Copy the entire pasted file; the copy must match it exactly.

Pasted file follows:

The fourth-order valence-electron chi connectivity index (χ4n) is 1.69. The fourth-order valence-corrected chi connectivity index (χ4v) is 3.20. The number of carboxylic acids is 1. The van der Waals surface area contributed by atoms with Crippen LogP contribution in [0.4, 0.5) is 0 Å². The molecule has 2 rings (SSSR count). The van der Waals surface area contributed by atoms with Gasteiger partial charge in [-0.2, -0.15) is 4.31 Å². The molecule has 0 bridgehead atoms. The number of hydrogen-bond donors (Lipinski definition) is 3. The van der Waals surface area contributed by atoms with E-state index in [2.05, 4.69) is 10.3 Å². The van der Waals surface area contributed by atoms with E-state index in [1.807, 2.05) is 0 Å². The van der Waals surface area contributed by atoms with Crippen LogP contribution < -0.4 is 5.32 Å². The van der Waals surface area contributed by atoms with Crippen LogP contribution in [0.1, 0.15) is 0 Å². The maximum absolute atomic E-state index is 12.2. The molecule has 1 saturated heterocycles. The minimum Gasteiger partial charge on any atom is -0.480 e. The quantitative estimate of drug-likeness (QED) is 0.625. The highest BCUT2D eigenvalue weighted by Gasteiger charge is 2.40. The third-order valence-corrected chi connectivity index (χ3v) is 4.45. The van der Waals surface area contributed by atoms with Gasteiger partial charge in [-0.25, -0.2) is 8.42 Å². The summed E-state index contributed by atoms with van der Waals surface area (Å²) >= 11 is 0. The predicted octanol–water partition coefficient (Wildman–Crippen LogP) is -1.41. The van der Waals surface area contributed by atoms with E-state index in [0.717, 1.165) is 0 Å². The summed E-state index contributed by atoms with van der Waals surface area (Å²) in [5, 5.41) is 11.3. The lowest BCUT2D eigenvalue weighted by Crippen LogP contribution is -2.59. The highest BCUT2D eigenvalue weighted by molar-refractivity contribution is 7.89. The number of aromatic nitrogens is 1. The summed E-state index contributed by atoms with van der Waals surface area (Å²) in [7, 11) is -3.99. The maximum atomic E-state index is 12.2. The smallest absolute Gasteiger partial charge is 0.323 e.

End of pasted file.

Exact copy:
The fourth-order valence-electron chi connectivity index (χ4n) is 1.69. The fourth-order valence-corrected chi connectivity index (χ4v) is 3.20. The number of carboxylic acids is 1. The van der Waals surface area contributed by atoms with Crippen LogP contribution in [0.4, 0.5) is 0 Å². The molecule has 2 rings (SSSR count). The van der Waals surface area contributed by atoms with Gasteiger partial charge in [-0.2, -0.15) is 4.31 Å². The molecule has 0 bridgehead atoms. The number of hydrogen-bond donors (Lipinski definition) is 3. The van der Waals surface area contributed by atoms with E-state index in [2.05, 4.69) is 10.3 Å². The van der Waals surface area contributed by atoms with E-state index in [1.807, 2.05) is 0 Å². The van der Waals surface area contributed by atoms with Crippen LogP contribution < -0.4 is 5.32 Å². The van der Waals surface area contributed by atoms with Crippen LogP contribution in [0.1, 0.15) is 0 Å². The maximum absolute atomic E-state index is 12.2. The molecule has 1 saturated heterocycles. The minimum Gasteiger partial charge on any atom is -0.480 e. The quantitative estimate of drug-likeness (QED) is 0.625. The highest BCUT2D eigenvalue weighted by Gasteiger charge is 2.40. The third-order valence-corrected chi connectivity index (χ3v) is 4.45. The van der Waals surface area contributed by atoms with Gasteiger partial charge in [-0.25, -0.2) is 8.42 Å². The summed E-state index contributed by atoms with van der Waals surface area (Å²) >= 11 is 0. The predicted octanol–water partition coefficient (Wildman–Crippen LogP) is -1.41. The van der Waals surface area contributed by atoms with E-state index in [0.717, 1.165) is 0 Å². The summed E-state index contributed by atoms with van der Waals surface area (Å²) in [5, 5.41) is 11.3. The lowest BCUT2D eigenvalue weighted by Crippen LogP contribution is -2.59. The highest BCUT2D eigenvalue weighted by molar-refractivity contribution is 7.89. The number of aromatic nitrogens is 1. The summed E-state index contributed by atoms with van der Waals surface area (Å²) in [7, 11) is -3.99. The maximum atomic E-state index is 12.2. The smallest absolute Gasteiger partial charge is 0.323 e.